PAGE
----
Irene came back and said that at first the Resident said, “well, she will just have to get used to the nausea.” Not easily intimidated, Irene proposed my suggestion of oral phenegran, and finally the resident conceded.  I started to feel better, but was still not 100%. The thought of getting in a car for 30 minutes to my sister’s house seemed impossible. They let me stay another day.

Day 5: On the mend from the extreme nausea, I felt my appetite return and I was determined to regain some of my strength. The nurse told me my systolic blood pressure (the “top” number) had to get  above 90 in order for me to get discharged. I decided to distract myself by making my stuffed animal cat dance to Journey songs on the Mp3 player and it made me laugh.  That odd trick worked with raising my blood pressure. Perhaps laughter is the best medicine.  Once PT cleared me, my discharge was in process. When it was 4:00, I was feeling ready to move on to the next phase of my recovery, at Chez Sudre (my sister’s house).  It was time.

Overall, my hospital stay was quiet and comfortable. The Stanford nursing staff is second-to none. Dr. Bellino visited me every day except for once. My room was awesome with that garden view, and the food was actually not half-bad. In a way, I was sad to leave but I had to continue on the road to recovery.

The Big Day

April 8, 2014, 7:00 a.m.  With sponge side foaming from an orange liquid, I began my microbial scrub in the shower. Each little area over my entire body, I began self talk: “This is it. You got this. You will heal quickly.”  At this point, everything seemed so real, and unreal.  I was in a state of unusual calm and petrifying terror of being cut open and having my pelvis sawed into pieces. I was caught in a state of opposing forces that cannot easily be explained. And somehow, I was suspended in neutral.

I got to the hospital on time and quickly checked in with my pre-op nurse, Judy. An older woman with an easy nature, she helped put me at ease with her down-to-earth personality and answering all my last minute questions. She reassured me that Dr. Bellino is “one of the best” and she has never seen him frazzled.  The head resident drew her initials on my hip to which it was to be operated.  I think the pre-op the staff asked me about 100x “What is your full name, date of birth and the procedure you are having today?” No room for error.

Next up was Dr. Schaffer, the anesthesiologist. Since most of my fears related to being “put under” (I have never had surgery before) I was happy to meet the man who was going to be responsible for suspending me in a state of unconscious limbo.  I immediately got a good vibe from him, he was very nice and easy to talk to.  He answered about 100 questions of mine and again assured me “Dr. Bellino is one of the best.” He was happy to read my healing statements as I was going under and coming out of anesthesia.  In fact, as he scanned the piece of paper with the healing statements, he said, “Funny, this is what I usually tell my patients.”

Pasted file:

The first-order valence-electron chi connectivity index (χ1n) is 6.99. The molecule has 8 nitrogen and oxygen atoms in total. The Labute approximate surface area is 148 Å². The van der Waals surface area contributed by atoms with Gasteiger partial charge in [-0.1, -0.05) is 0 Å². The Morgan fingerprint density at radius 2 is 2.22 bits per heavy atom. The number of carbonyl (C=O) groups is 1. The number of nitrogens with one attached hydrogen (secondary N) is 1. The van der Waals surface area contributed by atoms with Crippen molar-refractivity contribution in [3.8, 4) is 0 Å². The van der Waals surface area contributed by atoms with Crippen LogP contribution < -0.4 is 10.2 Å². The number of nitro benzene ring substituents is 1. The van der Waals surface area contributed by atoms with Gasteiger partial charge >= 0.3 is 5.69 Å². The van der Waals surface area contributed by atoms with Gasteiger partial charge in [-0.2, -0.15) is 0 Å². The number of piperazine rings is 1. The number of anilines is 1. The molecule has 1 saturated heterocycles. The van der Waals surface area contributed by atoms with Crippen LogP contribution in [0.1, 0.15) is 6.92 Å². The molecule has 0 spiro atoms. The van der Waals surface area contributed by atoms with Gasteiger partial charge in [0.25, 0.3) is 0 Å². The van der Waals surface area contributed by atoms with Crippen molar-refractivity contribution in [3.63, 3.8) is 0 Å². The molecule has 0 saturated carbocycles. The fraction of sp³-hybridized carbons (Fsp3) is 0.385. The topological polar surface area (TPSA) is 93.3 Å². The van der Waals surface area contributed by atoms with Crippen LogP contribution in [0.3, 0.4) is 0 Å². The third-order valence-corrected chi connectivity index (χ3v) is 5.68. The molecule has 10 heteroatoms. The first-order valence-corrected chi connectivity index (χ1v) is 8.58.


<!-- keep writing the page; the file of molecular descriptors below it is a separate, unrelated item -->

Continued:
Before I knew it, he gave me a bit of “happy juice” in my I.v. and I was rolled into the O.R.  I remember sitting up and leaning over as the epidural went in.  All of a sudden, I was moaning and groaning that I was going to pass out. Apparently I had a vagal response and my heart rate went just below 30. They quickly remedied the situation and I was feeling myself guided flat on my back, each arm being stretched out to my side and strapped down, as if it was some sort of crucifixion. Then…nothing.

It didn’t seem but 5 minutes later (actually, the operation took 4.5 hours) that Dr. Schaffer was in my face reassuring me gently, “Your operation went well. You will feel comfortable.”

I was in recovery. My blood pressure was low, which is normal – especially with an epidural. I remember suddenly having extreme nausea and moaning and groaning and dropping the f- word “Please make it f—ing STOP!” as the world spun around me. It was like having the stomach flu and you are at the point where you just want to die.  I heard a lot of hustle and bustle and they placed a patch with medicine behind my ear and gave me some anti-nausea drugs through my i.v. Once that subsided, I asked if I will have a private room (haha!). (note: At Stanford hospital, you can ask for a private room at pre-op as it costs the same as a shared room.  Its not a guarantee, but worth asking). At least I have my priorities straight.

Before I was released to my room, Dr. Bellino visited me and told me the operation went “very well” and that I was “rock solid.” He looked tired but kept his direct and professional manner with an underlying energy of sincerity and compassion. My surgeon succeeded in the left periacetabular osteotomy, and giving me my life back.

Our Precious Gift

When I first met her, I was struck by her beauty; I could tell she was of Native American descent, her clear beautiful blue eyes were captivating. She had a certain intensity about her like most artists do, she was the owner of a local art gallery focusing on art from New Mexico and Native Americans.  Immediately I admired her for living her dream of owning a gallery at such a young age. It has been a dream of mine to own a gallery to showcase my jewelry and crystal and mineral collection – a dream that has had to be postponed due to my upcoming PAO surgeries.

Fast forward 6 months, which was Sunday morning, I got an email from a mutual friend of ours, stating that Brianna passed away suddenly Friday morning at the young age of 29. Shock and sadness filled me.  No cause of death was mentioned, and I racked my brain as to the cause. She was healthy, so vivacious!   I had only met Brianna a handful of times, she touched my life: she showed me that is is possible to live my truth and follow my dreams.